Yuan's globalisation will take a while
Jake Van Der Kamp
The internationalisation of the renminbi is expected to continue to pick up pace, alongside the ongoing liberalisation of China's exchange rate, capital account and domestic financial market.
Donna Kwok, HSBC Greater China economist,
Insight page, August 20
You hear a lot of that line these days. Who says the yuan is funny money? There are almost as many fancy ways of losing money in it as there are in US dollars now.
Just you wait. The day will come when you will ask for a burger in a McDonald's outlet in New York and the slinger will say: "Yes, sir, 15 yuan please." It's the coming thing.
Unfortunately, it's been coming a bit more slowly recently, and in some ways it has never come at all. The gateway to yuan internationalisation has been that strange thing, a door that lets outsiders in but does not let insiders out.
Take, for instance, all the hoopla about yuan deposits in Hong Kong, a virtually non-existent business a few years ago but one that topped out at 637 billion yuan (HK$778.3 billion) late last year.
What happened was that importers in China had long sought to pay their bills with yuan, but the idea found few takers until outsiders were allowed yuan convertibility and saw a money-making bet in a currency that was appreciating by 5 per cent a year against the US dollar and offering higher bond yields, too.
The idea had been that all this yuan would be used in two-way trade. Foreign exporters to China would accept it in payment and then use it to pay for imports from China. The second half of that equation never worked. The yuan was used only to speculate against Beijing's currency manipulation.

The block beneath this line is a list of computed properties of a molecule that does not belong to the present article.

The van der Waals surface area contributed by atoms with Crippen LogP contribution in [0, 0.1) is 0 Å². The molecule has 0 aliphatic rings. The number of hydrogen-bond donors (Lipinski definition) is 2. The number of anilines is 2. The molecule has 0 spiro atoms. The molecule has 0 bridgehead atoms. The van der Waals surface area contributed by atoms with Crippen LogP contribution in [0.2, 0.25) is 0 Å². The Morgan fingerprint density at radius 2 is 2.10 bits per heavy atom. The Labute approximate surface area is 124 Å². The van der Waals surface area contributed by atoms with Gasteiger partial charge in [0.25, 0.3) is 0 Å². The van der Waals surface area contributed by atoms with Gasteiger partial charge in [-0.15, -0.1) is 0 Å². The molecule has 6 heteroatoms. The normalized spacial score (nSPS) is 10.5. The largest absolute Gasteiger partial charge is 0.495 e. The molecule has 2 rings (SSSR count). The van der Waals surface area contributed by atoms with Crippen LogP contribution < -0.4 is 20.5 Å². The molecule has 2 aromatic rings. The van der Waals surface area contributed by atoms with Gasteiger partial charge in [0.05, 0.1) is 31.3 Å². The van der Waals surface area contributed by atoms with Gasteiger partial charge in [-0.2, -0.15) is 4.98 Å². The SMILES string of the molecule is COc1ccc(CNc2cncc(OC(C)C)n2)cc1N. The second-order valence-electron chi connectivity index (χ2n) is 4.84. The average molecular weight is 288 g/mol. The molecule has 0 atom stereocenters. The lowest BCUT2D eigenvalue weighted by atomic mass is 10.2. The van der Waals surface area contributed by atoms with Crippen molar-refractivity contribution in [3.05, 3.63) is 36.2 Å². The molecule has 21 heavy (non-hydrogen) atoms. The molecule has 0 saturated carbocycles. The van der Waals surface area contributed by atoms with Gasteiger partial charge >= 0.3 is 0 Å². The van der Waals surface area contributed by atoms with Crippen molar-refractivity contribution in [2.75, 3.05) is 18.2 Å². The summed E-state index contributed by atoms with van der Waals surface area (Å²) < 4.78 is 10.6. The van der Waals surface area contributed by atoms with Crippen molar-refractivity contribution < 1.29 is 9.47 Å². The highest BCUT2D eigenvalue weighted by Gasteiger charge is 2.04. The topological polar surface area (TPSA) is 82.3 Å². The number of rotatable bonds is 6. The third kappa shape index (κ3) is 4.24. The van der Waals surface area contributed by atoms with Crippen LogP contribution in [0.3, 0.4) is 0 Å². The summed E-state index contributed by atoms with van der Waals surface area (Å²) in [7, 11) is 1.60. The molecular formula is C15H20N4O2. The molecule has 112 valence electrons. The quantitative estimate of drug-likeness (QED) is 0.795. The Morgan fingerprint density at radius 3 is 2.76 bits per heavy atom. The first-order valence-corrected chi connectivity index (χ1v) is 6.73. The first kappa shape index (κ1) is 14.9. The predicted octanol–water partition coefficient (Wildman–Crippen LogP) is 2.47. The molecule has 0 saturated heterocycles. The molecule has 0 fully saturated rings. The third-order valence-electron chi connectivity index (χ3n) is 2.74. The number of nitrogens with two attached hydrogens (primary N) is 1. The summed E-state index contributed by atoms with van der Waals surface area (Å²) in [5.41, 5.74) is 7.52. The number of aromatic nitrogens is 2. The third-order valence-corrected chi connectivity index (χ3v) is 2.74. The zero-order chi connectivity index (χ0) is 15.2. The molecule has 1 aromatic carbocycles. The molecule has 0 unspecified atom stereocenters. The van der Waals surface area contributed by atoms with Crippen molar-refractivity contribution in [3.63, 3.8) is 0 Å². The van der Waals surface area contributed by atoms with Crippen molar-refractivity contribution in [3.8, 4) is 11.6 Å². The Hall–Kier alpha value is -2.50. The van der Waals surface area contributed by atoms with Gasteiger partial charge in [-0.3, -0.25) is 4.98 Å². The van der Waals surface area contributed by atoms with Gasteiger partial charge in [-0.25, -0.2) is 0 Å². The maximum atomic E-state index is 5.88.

And now the whole business has slowed down, anyway. The yuan has weakened against the US dollar for the past four months, and no one really wants it any longer. Those Hong Kong yuan deposits are now 70 billion yuan down from their November peak.
In fact, the entire trend of investment inflow into the mainland has changed. The mid-year balance of payments figures are in, and they indicate that there was actually a net investment outflow in the 12 months to June.
The underlying difficulty is that internationalisation of the yuan, better defined as opening the capital account, is like an on-off switch. You either have it or you don't. Anything halfway between is unstable and just gives you trouble.
"On" for internationalisation means that the lowliest worker in Liaoning province can tell his bank to convert his yuan deposits to US dollars and then invest them in Facebook shares if he wants (to lose money), arranging at the same time for custody of those shares in New York and payment of dividends (if any from this dud) to an account in the Channel Islands.
Very few workers in Liaoning would do it, of course, but it would still fundamentally undermine Beijing's authority over their personal assets. If they don't like the returns and risks on their money at home, they would be able to take it away from their banks, which means, in turn, that Beijing would no longer be able to tell those banks where to advance the money.
It is the key reform in internationalisation of a currency, and Beijing is nowhere near making that reform.
All that the authorities have done is made a few cosmetic changes around the edges of the capital account to allow foreign money to play with the yuan. They have then congratulated themselves on making big advances. It is a public relations triumph alone.
It doesn't surprise me that pundits hired by banks feel themselves obligated to provide a chorus to this song of self-praise, but not to worry. It will be many a year yet before you need yuan to pay for a burger in New York.